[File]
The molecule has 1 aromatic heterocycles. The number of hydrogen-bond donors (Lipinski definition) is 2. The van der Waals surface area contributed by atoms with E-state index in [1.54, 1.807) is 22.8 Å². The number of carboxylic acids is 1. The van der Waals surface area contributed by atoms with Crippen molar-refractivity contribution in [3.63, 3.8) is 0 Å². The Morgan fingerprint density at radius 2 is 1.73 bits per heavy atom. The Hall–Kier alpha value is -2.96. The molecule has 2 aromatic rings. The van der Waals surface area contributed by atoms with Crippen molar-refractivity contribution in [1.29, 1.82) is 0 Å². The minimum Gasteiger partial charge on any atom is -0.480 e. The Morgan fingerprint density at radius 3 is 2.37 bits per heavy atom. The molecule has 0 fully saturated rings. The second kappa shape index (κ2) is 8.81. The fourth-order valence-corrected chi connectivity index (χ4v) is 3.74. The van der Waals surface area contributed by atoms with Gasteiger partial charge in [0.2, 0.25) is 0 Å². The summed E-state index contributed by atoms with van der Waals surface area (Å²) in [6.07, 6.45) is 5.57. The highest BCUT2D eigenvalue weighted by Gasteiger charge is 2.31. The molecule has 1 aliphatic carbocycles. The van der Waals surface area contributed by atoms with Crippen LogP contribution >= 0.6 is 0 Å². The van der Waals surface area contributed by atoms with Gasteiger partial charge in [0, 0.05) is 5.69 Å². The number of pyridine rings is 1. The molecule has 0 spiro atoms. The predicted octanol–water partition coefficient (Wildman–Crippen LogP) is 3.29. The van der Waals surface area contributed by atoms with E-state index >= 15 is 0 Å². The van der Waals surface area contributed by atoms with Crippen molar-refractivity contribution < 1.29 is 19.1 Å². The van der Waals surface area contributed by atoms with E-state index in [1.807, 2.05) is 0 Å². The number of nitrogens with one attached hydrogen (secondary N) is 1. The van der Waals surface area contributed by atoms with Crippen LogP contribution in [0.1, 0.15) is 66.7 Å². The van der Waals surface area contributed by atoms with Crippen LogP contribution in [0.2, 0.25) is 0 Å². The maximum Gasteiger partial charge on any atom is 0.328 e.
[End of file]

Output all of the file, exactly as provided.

The molecule has 1 aromatic heterocycles. The number of hydrogen-bond donors (Lipinski definition) is 2. The van der Waals surface area contributed by atoms with E-state index in [1.54, 1.807) is 22.8 Å². The number of carboxylic acids is 1. The van der Waals surface area contributed by atoms with Crippen molar-refractivity contribution in [3.63, 3.8) is 0 Å². The Morgan fingerprint density at radius 2 is 1.73 bits per heavy atom. The Hall–Kier alpha value is -2.96. The molecule has 2 aromatic rings. The van der Waals surface area contributed by atoms with Crippen molar-refractivity contribution in [1.29, 1.82) is 0 Å². The minimum Gasteiger partial charge on any atom is -0.480 e. The Morgan fingerprint density at radius 3 is 2.37 bits per heavy atom. The molecule has 0 fully saturated rings. The second kappa shape index (κ2) is 8.81. The fourth-order valence-corrected chi connectivity index (χ4v) is 3.74. The van der Waals surface area contributed by atoms with Gasteiger partial charge in [0.2, 0.25) is 0 Å². The summed E-state index contributed by atoms with van der Waals surface area (Å²) in [6.07, 6.45) is 5.57. The highest BCUT2D eigenvalue weighted by Gasteiger charge is 2.31. The molecule has 1 aliphatic carbocycles. The van der Waals surface area contributed by atoms with Crippen LogP contribution >= 0.6 is 0 Å². The van der Waals surface area contributed by atoms with Gasteiger partial charge in [0, 0.05) is 5.69 Å². The number of pyridine rings is 1. The molecule has 0 spiro atoms. The predicted octanol–water partition coefficient (Wildman–Crippen LogP) is 3.29. The van der Waals surface area contributed by atoms with E-state index >= 15 is 0 Å². The van der Waals surface area contributed by atoms with Crippen molar-refractivity contribution < 1.29 is 19.1 Å². The van der Waals surface area contributed by atoms with E-state index in [1.807, 2.05) is 0 Å². The number of nitrogens with one attached hydrogen (secondary N) is 1. The van der Waals surface area contributed by atoms with Crippen LogP contribution in [0.1, 0.15) is 66.7 Å². The van der Waals surface area contributed by atoms with Crippen LogP contribution in [0.2, 0.25) is 0 Å². The maximum Gasteiger partial charge on any atom is 0.328 e.